September 5, 2017

U-Boot v2017.07 for i.MX platforms

We’re glad to release the latest U-Boot v2017.07 with support for all our platforms:

For the impatient

Our build server automatically generates and uploads all the latest binaries to this address:

The README file contains the exact commit ID of this build images.

Also, the up-to-date 6x_upgrade/upgrade.scr U-Boot scripts are included so you can copy all the files directly to the root of your media storage.

For those not sure about which binary to download, here is a quick summary for our boards:

Make sure to re-initialize your U-Boot environment after flashing the new binary in order to leverage the new feature, see flashing procedure.

What’s new?

Wait what, already a new release?

Yes, although there isn’t much to say feature-wise, there is a lot of differences to note with this release!

Goodbye 6x_bootscript!

That’s probably the most noticeable change, this release marks the end of the 6x_bootscript as we know it today.

The reason is simple, 6x_bootscript (formerly 6q_bootscript) was introduced back in 2012 when there was no standard for booting an OS.

Since then, U-Boot included such standard:

The default bootscript name is now boot.scr for any OS which makes much more sense that our 6x_bootscript that wasn’t only for i.MX6x any more.

  • So is boot.scr just a renamed version of 6x_bootscript?

No, not exactly, our previous bootcmd was done manually with our own variable naming convention.

If we want to be standard, we need to change variables to match the new convention.

  • So a new U-Boot won’t be able to boot older OS images using 6x_bootscript?

We still want our customers to have a plug & play experience so we will keep some legacy support of 6x_bootscript which means that older images will boot just fine.

BUT, our goal is to get rid of that legacy support at some point in the future.

  • Any other interesting facts due to that change?

Yes, 2 of them:

  1. The new bootcmd looks for boot.scr/6x_bootscript in different locations now:
    • Both / and /boot/ are looked into
  2. All the bootscripts are now located under their own folder instead of Nitrogen6x one:

Any other noticeable change?

One update is the display support for both Nitrogen6SX and Nitrogen7 which was previously missing.

Then the rest of the changes is mostly a refactoring of the source code.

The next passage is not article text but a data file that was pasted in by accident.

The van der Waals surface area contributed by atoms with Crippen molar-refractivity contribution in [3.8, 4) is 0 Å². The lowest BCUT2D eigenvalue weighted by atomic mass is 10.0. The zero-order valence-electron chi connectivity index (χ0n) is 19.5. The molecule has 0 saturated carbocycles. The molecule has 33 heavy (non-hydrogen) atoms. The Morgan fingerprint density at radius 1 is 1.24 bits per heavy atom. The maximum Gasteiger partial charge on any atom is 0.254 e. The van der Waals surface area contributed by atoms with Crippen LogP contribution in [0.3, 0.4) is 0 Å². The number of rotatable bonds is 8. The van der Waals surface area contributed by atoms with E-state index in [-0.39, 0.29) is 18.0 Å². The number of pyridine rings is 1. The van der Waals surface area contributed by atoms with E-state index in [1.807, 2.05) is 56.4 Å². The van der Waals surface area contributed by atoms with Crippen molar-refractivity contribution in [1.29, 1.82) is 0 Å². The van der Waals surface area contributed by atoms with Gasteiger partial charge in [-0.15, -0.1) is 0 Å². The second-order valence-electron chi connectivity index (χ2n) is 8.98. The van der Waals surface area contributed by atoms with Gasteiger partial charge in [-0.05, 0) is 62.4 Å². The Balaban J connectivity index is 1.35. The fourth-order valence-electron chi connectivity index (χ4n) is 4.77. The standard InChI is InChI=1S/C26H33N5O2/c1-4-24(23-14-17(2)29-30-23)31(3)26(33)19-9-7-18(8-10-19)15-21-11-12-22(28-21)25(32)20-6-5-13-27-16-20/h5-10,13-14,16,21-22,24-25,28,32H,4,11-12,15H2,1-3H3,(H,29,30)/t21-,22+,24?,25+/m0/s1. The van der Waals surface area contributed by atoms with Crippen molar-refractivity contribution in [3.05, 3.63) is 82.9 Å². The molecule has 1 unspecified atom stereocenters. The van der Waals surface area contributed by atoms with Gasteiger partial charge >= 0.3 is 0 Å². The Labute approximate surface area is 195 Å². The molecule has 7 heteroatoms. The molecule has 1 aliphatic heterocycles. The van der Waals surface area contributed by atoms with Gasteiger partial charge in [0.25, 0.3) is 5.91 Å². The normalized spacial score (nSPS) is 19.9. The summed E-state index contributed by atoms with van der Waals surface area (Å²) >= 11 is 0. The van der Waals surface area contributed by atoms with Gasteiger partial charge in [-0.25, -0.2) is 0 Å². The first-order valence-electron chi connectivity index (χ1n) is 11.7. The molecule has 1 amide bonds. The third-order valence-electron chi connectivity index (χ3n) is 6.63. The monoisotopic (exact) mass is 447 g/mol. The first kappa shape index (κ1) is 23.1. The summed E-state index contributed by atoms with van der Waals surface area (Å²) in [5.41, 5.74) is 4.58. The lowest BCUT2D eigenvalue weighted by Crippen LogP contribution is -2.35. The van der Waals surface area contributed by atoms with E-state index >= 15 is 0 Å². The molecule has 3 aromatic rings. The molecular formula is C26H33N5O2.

All our boards share a common architecture, so the idea was to create a common folder containing everything shared across all platforms:

This includes Ethernet PHY initialization, pad control definition and default configuration for DDR & clocks.

Although this refactoring doesn’t change anything for a given platform, it reduces its board file quite a bit.

Build instructions

The usual compilation disclaimers apply for this. It is highly recommended to use the gcc-arm-linux-gnueabihf package available on Ubuntu/Debian.

~$ sudo apt-get install gcc-arm-linux-gnueabihf

First, clone our U-Boot git repository. This is the branch you’ll need to compile and install to work with the new kernel.

~$ git clone https://github.com/boundarydevices/u-boot-imx6 \
    -b boundary-v2017.07
~$ cd u-boot-imx6

Here you’ll need to find and make the relevant defconfig for your board.

If you are using a U-Boot >=2015.07, then at the U-Boot prompt you can type the following to see which defconfig you should build.

=> printenv uboot_defconfig

Otherwise, to see all the defconfigs, use this command and pick the one that is right for you.

~/u-boot-imx6$ find . -name "nit*defconfig"
./configs/nitrogen6_vm1g_defconfig
./configs/nitrogen6q2g_defconfig
./configs/nitrogen6dl2g_defconfig
./configs/nitrogen6s1g_defconfig
./configs/nit6xlite_defconfig
./configs/nitrogen6q_fl_defconfig
./configs/nitrogen7_defconfig
./configs/nitrogen6q_som2_2g_defconfig
./configs/nitrogen6sx_defconfig
./configs/nitrogen6dl_defconfig
./configs/nitrogen6q_defconfig
./configs/nitrogen6s_defconfig
./configs/nitrogen6_lum_dl1_defconfig
./configs/nitrogen6_vm_defconfig
./configs/nitrogen6q_som2_1g_defconfig
./configs/nitrogen6q_som2_4g_defconfig
./configs/nit6xlite1g_defconfig
./configs/nitrogen6qp_max_defconfig
./configs/nitrogen6_max_defconfig

 Now compile that defconfig, here I’ll use nitrogen6q_defconfig as an example.

~/u-boot-imx6$ export ARCH=arm
~/u-boot-imx6$ export CROSS_COMPILE=arm-linux-gnueabihf-
~/u-boot-imx6$ make nitrogen6q_defconfig
~/u-boot-imx6$ make -j2

Flashing procedure

Now you’ll have a u-boot.imx file compiled. The copy_upgrade.sh can be used to rename the u-boot.imx file to u-boot.{uboot_defconfig} and move that and the upgrade scripts to the root folder of your media (SD Card / USB / SATA drive).

~/u-boot-imx6/$ ./copy_upgrade.sh <mount_path>/

Plug your media to the platform, power up the board and interrupt u-boot to run the commands below.

If your u-boot prompt is “U-boot >” then you need to set uboot_defconfig to the value that matches your platform.

Here is an example for Nitrogen6x/BD-SL-i.MX6:

Hit any key to stop autoboot:  0 
U-Boot > setenv uboot_defconfig nitrogen6q
U-Boot > run upgradeu

Otherwise just run:

Hit any key to stop autoboot:  0
=> run upgradeu

This will run the 6x_upgrade or upgrade.scr script and look for a file u-boot.${uboot_defconfig} and burn it. At this point it might be worth while to clear your environment variables, this will set you up with the default environment variables and no more.

Hit any key to stop autoboot:  0 
=> env default -a
=> savee

Then as a final note, if you’ve somehow managed to brick your board through this process and need help. Well, we already wrote a blog post here about that topic.